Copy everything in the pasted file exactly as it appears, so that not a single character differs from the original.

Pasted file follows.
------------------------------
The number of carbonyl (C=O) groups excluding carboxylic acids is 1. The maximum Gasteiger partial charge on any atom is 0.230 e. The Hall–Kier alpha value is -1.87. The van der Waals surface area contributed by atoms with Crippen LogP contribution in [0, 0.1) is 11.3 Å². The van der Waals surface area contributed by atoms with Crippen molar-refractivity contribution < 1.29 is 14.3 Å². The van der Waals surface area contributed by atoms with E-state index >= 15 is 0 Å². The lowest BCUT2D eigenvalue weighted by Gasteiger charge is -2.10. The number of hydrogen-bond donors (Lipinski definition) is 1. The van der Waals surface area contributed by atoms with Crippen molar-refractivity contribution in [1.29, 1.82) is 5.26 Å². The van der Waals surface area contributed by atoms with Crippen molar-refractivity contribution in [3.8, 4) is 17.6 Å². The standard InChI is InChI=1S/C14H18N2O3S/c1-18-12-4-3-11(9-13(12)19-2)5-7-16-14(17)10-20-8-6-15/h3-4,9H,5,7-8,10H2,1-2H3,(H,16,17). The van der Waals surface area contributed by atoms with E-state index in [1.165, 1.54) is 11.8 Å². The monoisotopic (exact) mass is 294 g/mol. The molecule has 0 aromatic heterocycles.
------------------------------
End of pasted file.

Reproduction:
The number of carbonyl (C=O) groups excluding carboxylic acids is 1. The maximum Gasteiger partial charge on any atom is 0.230 e. The Hall–Kier alpha value is -1.87. The van der Waals surface area contributed by atoms with Crippen LogP contribution in [0, 0.1) is 11.3 Å². The van der Waals surface area contributed by atoms with Crippen molar-refractivity contribution < 1.29 is 14.3 Å². The van der Waals surface area contributed by atoms with E-state index >= 15 is 0 Å². The lowest BCUT2D eigenvalue weighted by Gasteiger charge is -2.10. The number of hydrogen-bond donors (Lipinski definition) is 1. The van der Waals surface area contributed by atoms with Crippen molar-refractivity contribution in [1.29, 1.82) is 5.26 Å². The van der Waals surface area contributed by atoms with Crippen molar-refractivity contribution in [3.8, 4) is 17.6 Å². The standard InChI is InChI=1S/C14H18N2O3S/c1-18-12-4-3-11(9-13(12)19-2)5-7-16-14(17)10-20-8-6-15/h3-4,9H,5,7-8,10H2,1-2H3,(H,16,17). The van der Waals surface area contributed by atoms with E-state index in [1.165, 1.54) is 11.8 Å². The monoisotopic (exact) mass is 294 g/mol. The molecule has 0 aromatic heterocycles.